Bahraini medics lose court appeal
Bahrain's highest court on Monday upheld jail terms issued against nine medics convicted for their role in last year's pro-democracy uprising, state news agency BNA reported, a decision that could further fuel unrest in the Gulf Arab state.
The controversial case has drawn international criticism of the US-backed Gulf Arab kingdom, which has been in turmoil since the protests erupted in February last year.
BNA quoted Attorney General Abdul-Rahman al-Sayed as saying that Bahrain's Court of Cassation rejected all appeals presented by the defendants and confirmed the previous rulings of prison terms ranging between one month to five years.
In June, the appeals court sentenced Ali al-Ekry, former senior surgeon at the Salmaniya hospital in Manama, to five years in jail.
Al-Ekri was found guilty of "possession and concealment of white weaponry (non-firearms) to serve a terrorist purpose, and for illegal assembly," the statement said.
"We did not get a fair trial...We think we are a card being used by the regime to negotiate with the opposition," he told Reuters by telephone from Manama.
Ibrahim Damastani, who received a three-year jail term, was found guilty of "possession of a white weapon and illegal assembly."
The remaining seven medics, who were convicted of lesser crimes, including illegal assembly and inciting hatred, were given sentences of between one month and one year.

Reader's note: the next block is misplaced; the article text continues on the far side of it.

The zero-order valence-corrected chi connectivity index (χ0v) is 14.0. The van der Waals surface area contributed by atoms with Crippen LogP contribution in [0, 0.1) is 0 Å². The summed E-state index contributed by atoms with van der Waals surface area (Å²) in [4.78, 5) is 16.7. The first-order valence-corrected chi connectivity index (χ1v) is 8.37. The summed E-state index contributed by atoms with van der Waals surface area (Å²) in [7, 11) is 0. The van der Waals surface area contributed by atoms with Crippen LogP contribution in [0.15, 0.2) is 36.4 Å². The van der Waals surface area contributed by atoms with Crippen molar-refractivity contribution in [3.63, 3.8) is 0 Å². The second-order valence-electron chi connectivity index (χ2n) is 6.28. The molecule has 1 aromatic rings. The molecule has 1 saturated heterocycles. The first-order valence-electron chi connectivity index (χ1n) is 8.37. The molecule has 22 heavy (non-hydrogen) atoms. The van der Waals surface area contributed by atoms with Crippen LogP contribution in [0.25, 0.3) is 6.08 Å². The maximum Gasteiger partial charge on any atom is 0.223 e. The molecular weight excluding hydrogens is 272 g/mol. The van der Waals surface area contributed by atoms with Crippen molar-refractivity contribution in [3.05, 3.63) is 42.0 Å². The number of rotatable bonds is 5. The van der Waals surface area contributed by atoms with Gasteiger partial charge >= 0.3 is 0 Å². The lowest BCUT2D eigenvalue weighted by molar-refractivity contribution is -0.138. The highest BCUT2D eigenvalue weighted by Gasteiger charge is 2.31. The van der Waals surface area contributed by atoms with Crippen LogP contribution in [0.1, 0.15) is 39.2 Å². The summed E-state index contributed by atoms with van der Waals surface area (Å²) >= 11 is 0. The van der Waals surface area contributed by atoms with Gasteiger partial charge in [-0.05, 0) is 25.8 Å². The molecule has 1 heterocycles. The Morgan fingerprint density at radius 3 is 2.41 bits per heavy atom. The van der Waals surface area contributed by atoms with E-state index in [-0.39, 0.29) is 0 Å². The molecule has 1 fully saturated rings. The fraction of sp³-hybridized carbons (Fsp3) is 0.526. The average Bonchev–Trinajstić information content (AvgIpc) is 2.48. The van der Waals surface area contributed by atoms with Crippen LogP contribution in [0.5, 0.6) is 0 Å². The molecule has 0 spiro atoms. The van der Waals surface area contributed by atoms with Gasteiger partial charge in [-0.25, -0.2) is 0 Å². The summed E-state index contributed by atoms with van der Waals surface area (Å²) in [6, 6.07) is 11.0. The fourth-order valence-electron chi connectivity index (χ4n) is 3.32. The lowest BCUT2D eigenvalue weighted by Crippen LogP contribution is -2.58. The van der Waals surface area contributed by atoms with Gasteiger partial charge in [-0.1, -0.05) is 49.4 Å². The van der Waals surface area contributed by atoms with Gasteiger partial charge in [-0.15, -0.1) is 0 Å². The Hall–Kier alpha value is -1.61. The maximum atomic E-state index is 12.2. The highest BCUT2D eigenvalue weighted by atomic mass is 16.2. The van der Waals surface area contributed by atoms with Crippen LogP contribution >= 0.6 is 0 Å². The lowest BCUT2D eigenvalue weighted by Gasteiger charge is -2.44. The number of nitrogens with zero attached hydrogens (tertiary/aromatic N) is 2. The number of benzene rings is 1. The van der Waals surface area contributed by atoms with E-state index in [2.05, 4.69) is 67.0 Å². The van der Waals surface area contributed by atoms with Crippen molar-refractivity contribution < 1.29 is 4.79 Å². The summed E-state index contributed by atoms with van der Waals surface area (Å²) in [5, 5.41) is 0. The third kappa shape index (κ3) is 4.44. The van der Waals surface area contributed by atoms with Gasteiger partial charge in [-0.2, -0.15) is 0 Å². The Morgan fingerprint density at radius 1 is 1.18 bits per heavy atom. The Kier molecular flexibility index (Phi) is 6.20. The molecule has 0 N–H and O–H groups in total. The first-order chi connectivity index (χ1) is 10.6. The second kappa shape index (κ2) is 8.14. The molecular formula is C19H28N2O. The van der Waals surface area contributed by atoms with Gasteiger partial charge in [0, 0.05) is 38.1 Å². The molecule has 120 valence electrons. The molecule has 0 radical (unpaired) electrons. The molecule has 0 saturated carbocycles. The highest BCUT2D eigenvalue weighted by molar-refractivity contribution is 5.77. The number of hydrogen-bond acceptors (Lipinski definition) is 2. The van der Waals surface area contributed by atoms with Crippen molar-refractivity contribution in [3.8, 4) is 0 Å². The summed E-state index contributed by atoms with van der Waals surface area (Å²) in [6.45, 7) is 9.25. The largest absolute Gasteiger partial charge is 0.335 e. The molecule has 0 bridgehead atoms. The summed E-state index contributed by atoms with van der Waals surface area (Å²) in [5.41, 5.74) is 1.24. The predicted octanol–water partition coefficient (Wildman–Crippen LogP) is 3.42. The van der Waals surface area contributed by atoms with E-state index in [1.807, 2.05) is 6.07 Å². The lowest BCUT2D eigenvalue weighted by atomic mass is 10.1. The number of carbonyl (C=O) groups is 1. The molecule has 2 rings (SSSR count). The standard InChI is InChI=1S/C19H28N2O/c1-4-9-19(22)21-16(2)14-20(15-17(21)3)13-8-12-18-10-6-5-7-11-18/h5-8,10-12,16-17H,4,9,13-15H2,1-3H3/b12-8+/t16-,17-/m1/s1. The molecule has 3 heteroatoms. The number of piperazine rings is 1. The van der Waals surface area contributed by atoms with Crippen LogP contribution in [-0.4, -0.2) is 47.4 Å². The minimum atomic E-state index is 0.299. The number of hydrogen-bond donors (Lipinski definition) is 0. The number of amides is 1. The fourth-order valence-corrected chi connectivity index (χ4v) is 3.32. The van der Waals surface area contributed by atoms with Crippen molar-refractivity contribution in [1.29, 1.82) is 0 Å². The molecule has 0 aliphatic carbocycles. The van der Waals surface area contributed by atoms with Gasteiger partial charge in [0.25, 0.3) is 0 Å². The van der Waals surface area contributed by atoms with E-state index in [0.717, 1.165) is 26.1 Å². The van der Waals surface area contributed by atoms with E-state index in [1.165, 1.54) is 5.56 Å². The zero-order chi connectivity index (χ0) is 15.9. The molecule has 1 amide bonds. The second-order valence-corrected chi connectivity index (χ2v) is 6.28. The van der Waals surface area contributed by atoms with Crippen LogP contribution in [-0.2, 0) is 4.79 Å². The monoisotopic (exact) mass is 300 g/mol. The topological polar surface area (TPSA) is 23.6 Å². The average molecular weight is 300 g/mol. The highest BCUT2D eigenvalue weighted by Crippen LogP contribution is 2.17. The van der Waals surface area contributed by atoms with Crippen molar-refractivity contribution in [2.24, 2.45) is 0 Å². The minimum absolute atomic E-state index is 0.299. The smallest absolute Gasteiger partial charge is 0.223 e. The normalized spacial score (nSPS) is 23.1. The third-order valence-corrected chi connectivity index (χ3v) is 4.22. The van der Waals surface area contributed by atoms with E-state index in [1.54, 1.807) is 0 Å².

This was the final verdict and no other appeals will be heard. All nine medics have been free on bail since September last year.
The medics were first charged and convicted by a quasi military court specially formed in the aftermath of the government's brutal crackdown of the anti-government protests in March 2011.
Many initially received much harsher sentences of up to 15 years.
Only the two medics who remain at large, Ali Hassan al-Sadadi and Qassim Imran, still face 15-year prison terms since neither appealed the original verdicts. They are believed to be in hiding or to have left the country.
The doctors were released last year after an outcry over allegations of torture during detention.
Mohammed al-Maskati, head of the Bahrain Youth Society for Human Rights, said Monday's verdict was final with no recourse for further appeal but there might be still a chance for a pardon by the king.
The medics' case highlights the schism in Bahraini society over the protest movement and political reform.
The doctors and nurses say they were victimized for treating protesters and helping bring world attention to deaths caused by security forces.
Washington and rights groups have criticized the June ruling, with Amnesty International saying it was a "dark day for justice."
The verdicts follow an earlier trial at a military court in September, 2011 which sentenced 20 medics to prison terms of between five and 15 years on charges including theft of medical equipment, occupying a hospital and incitement to topple the state.
The ruling Al Khalifa family used martial law and help of Saudi-led Gulf troops, to put down last year's uprising. Thousands were arrested and military trials were instituted during the martial law period.
Washington has called on its ally to talk to the opposition, but unrest continues. Protesters and police clash almost daily.
Seventeen-year-old Ali Hussein Nemat was killed during clashes with police on Friday.
At least 80 people have been killed and thousands detained since the uprising began, according to media sources and human rights organizations.
(Reuters, AFP, Al-Akhbar)